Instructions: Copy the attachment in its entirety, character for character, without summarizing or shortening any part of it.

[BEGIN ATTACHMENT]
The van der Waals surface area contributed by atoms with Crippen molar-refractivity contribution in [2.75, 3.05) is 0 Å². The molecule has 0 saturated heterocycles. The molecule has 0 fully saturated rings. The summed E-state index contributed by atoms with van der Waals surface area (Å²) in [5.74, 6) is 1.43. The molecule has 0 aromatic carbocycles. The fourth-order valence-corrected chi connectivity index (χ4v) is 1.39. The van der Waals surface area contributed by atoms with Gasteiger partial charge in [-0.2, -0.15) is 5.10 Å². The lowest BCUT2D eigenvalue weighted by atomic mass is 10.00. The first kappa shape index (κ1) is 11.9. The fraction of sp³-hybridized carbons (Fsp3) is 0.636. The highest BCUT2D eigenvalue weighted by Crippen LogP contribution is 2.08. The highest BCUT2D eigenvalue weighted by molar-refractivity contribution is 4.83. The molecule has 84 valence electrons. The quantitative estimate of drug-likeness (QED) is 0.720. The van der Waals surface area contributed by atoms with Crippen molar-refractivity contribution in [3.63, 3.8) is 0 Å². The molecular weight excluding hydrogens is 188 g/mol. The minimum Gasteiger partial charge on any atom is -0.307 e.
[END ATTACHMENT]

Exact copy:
The van der Waals surface area contributed by atoms with Crippen molar-refractivity contribution in [2.75, 3.05) is 0 Å². The molecule has 0 saturated heterocycles. The molecule has 0 fully saturated rings. The summed E-state index contributed by atoms with van der Waals surface area (Å²) in [5.74, 6) is 1.43. The molecule has 0 aromatic carbocycles. The fourth-order valence-corrected chi connectivity index (χ4v) is 1.39. The van der Waals surface area contributed by atoms with Gasteiger partial charge in [-0.2, -0.15) is 5.10 Å². The lowest BCUT2D eigenvalue weighted by atomic mass is 10.00. The first kappa shape index (κ1) is 11.9. The fraction of sp³-hybridized carbons (Fsp3) is 0.636. The highest BCUT2D eigenvalue weighted by Crippen LogP contribution is 2.08. The highest BCUT2D eigenvalue weighted by molar-refractivity contribution is 4.83. The molecule has 84 valence electrons. The quantitative estimate of drug-likeness (QED) is 0.720. The van der Waals surface area contributed by atoms with Crippen molar-refractivity contribution in [3.63, 3.8) is 0 Å². The molecular weight excluding hydrogens is 188 g/mol. The minimum Gasteiger partial charge on any atom is -0.307 e.